When we introduced Rotary Club Central in 2012, it revolutionized goal tracking and planning for clubs and districts — no more filling out paper club-planning forms or passing along boxes of historical club information every time a new leader took office. Rotary Club Central offered clubs and districts a quantifiable way to begin measuring local and global impact, specifically membership initiatives, service activities, and Rotary Foundation giving. But as with any technological advancement, in a few short years, Rotary Club Central began to show its age, and Rotarians took notice. They...
Rotary International Board adopts new zone structure
At its January 2017 meeting, the Rotary International Board of Directors adopted a new zone structure for Rotary clubs. Rotary bylaws require the Board to complete a comprehensive review of the 34 Rotary zones no less often than every eight years to ensure that each zone has an approximately equal number of Rotarians. The Board’s previous review of the zones occurred in 2008. The Board earlier approved the creation of three regional workgroups to develop rezoning proposals for Asia, Europe/Africa, and the Americas. These workgroups comprised one representative (either a current director,...
Centennial celebration honors 20 noteworthy global grant projects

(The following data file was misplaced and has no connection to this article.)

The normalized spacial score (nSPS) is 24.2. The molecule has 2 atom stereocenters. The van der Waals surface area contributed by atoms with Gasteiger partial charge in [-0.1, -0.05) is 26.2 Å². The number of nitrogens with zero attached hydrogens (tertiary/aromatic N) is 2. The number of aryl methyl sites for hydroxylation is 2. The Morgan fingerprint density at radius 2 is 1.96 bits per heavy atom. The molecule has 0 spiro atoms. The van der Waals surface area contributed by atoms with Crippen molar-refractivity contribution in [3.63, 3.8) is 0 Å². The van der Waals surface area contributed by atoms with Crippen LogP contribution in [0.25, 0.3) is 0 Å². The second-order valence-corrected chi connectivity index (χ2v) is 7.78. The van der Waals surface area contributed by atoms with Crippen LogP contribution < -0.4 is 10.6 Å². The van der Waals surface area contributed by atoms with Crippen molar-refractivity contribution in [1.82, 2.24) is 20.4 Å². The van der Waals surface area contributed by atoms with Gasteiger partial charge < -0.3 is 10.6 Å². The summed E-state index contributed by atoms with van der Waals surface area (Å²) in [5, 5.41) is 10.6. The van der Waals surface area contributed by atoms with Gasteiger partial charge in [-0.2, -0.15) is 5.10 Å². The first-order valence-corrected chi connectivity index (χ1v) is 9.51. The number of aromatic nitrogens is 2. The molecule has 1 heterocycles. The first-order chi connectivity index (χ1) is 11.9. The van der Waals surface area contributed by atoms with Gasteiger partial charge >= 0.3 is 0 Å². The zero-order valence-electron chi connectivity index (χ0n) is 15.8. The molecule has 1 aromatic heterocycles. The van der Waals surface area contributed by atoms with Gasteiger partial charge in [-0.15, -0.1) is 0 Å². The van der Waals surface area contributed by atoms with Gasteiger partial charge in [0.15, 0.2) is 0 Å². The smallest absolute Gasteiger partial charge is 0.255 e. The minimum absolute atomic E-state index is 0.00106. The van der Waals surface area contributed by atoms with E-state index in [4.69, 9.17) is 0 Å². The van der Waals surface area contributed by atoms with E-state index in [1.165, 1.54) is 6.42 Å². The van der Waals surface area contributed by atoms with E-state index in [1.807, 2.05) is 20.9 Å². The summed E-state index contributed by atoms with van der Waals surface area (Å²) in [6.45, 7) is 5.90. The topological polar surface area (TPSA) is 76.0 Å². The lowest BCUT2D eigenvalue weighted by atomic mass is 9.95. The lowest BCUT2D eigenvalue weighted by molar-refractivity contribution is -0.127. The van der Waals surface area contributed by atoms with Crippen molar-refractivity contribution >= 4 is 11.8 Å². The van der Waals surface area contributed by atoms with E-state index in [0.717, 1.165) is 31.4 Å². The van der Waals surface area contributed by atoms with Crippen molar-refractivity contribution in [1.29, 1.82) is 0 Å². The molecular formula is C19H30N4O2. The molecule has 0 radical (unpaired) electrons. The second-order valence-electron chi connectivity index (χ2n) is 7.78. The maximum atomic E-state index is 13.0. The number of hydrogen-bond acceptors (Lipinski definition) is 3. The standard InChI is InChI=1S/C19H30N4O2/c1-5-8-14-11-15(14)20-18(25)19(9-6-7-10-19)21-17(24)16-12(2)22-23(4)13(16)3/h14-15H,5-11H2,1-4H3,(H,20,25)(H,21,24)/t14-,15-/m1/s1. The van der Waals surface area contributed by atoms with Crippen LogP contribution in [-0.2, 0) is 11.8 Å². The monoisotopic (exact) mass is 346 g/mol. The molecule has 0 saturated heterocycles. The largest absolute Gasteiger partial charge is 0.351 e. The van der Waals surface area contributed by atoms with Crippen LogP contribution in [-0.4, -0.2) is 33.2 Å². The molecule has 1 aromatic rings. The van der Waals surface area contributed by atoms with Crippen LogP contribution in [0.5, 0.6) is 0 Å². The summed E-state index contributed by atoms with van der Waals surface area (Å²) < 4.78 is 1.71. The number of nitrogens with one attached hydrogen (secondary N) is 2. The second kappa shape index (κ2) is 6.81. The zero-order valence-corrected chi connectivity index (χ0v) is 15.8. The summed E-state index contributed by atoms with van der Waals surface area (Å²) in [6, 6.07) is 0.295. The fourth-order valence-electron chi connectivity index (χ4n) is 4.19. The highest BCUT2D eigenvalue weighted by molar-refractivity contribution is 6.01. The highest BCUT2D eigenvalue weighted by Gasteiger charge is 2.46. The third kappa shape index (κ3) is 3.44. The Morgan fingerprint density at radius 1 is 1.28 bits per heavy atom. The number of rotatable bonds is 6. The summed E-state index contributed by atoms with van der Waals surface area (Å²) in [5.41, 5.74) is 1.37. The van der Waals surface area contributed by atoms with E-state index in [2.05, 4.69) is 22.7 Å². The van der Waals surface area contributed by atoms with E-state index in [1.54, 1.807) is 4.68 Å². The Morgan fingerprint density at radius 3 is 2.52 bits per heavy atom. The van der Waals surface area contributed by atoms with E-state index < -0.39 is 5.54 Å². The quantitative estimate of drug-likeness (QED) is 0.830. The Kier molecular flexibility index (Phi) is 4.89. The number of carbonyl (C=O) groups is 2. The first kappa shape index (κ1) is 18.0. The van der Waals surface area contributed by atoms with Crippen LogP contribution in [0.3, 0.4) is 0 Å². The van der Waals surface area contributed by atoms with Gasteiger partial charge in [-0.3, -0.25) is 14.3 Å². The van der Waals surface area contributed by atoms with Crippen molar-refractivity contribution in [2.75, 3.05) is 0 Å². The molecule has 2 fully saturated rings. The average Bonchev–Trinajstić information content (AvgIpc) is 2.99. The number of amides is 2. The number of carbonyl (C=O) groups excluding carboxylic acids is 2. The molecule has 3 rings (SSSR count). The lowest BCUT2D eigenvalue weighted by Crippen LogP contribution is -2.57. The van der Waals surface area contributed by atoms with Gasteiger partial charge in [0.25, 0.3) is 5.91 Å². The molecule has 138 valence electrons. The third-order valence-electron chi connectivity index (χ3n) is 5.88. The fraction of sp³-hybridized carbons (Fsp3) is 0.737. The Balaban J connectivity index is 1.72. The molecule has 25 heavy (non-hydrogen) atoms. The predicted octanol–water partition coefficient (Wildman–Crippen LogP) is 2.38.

Through The Rotary Foundation, Rotary members have supported thousands of projects that promote peace, fight disease, provide clean water, save mothers and children, support education, and grow local economies. We’ve also led the fight to eradicate polio worldwide. As part of our celebration of the Foundation’s centennial, we’re honoring 20 global grant projects with special recognition. Learn more about the projects using our interactive map.
Convention: Southern hospitality
The Atlanta Host Organization Committee is offering some good old-fashioned Southern hospitality at the Rotary International Convention from 10 to 14 June. It has planned a wide range of activities featuring everything from good food and music to inspiring tours of local landmarks. If it’s your first convention, these events are chances to meet fellow Rotarians from around the world, and if you’re an experienced convention goer, you can catch up with old friends. Hall of Fame baseball player Hank Aaron will host Rotarians for a “Strike Out Polio” night at the new SunTrust Park, where you’ll...
Member spotlight: The power of the press
When Teguest Yilma helped found the Rotary Club of Addis Ababa Entoto in 2002, she thought polio had already been eradicated from most of the world. But while Ethiopia had been free of the disease, Yilma was shocked to learn that new cases had started cropping up in surrounding countries such as Somalia. “I was thinking, it’s not possible, we can’t be free if the countries around us are not free,” she says. Yilma, the managing editor of Capital, Ethiopia’s largest English weekly newspaper, has brought a journalist’s skills to the fight against polio. She became vice chair of the Ethiopia...